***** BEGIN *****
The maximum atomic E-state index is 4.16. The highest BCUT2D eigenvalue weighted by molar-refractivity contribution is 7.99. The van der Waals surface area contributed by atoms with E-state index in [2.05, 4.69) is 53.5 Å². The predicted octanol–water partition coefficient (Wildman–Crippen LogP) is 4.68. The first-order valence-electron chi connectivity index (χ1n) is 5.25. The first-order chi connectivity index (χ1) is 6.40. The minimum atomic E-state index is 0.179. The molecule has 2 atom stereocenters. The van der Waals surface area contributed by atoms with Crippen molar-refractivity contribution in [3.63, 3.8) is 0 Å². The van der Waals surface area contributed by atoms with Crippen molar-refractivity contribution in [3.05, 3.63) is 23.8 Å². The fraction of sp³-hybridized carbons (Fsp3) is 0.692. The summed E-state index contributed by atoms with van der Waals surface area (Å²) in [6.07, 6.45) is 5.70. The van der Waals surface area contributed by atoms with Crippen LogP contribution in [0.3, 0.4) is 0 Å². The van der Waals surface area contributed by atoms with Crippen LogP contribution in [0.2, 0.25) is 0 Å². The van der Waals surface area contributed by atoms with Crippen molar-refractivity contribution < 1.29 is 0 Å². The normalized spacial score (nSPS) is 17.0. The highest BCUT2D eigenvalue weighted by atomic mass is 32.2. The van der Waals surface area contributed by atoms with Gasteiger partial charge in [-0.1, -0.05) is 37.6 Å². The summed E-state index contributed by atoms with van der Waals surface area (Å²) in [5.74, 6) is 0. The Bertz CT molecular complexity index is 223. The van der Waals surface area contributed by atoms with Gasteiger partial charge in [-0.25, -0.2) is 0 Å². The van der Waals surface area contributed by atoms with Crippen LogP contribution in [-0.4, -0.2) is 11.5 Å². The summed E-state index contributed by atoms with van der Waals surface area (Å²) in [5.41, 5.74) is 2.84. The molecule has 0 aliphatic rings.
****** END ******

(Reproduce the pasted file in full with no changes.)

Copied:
The maximum atomic E-state index is 4.16. The highest BCUT2D eigenvalue weighted by molar-refractivity contribution is 7.99. The van der Waals surface area contributed by atoms with E-state index in [2.05, 4.69) is 53.5 Å². The predicted octanol–water partition coefficient (Wildman–Crippen LogP) is 4.68. The first-order valence-electron chi connectivity index (χ1n) is 5.25. The first-order chi connectivity index (χ1) is 6.40. The minimum atomic E-state index is 0.179. The molecule has 2 atom stereocenters. The van der Waals surface area contributed by atoms with Crippen molar-refractivity contribution in [3.63, 3.8) is 0 Å². The van der Waals surface area contributed by atoms with Crippen molar-refractivity contribution in [3.05, 3.63) is 23.8 Å². The fraction of sp³-hybridized carbons (Fsp3) is 0.692. The summed E-state index contributed by atoms with van der Waals surface area (Å²) in [6.07, 6.45) is 5.70. The van der Waals surface area contributed by atoms with Crippen LogP contribution in [0.3, 0.4) is 0 Å². The van der Waals surface area contributed by atoms with Crippen LogP contribution in [0.2, 0.25) is 0 Å². The van der Waals surface area contributed by atoms with Crippen molar-refractivity contribution < 1.29 is 0 Å². The normalized spacial score (nSPS) is 17.0. The highest BCUT2D eigenvalue weighted by atomic mass is 32.2. The van der Waals surface area contributed by atoms with Gasteiger partial charge in [-0.1, -0.05) is 37.6 Å². The summed E-state index contributed by atoms with van der Waals surface area (Å²) in [5.74, 6) is 0. The Bertz CT molecular complexity index is 223. The van der Waals surface area contributed by atoms with Gasteiger partial charge in [-0.25, -0.2) is 0 Å². The van der Waals surface area contributed by atoms with Crippen LogP contribution in [-0.4, -0.2) is 11.5 Å². The summed E-state index contributed by atoms with van der Waals surface area (Å²) in [5.41, 5.74) is 2.84. The molecule has 0 aliphatic rings.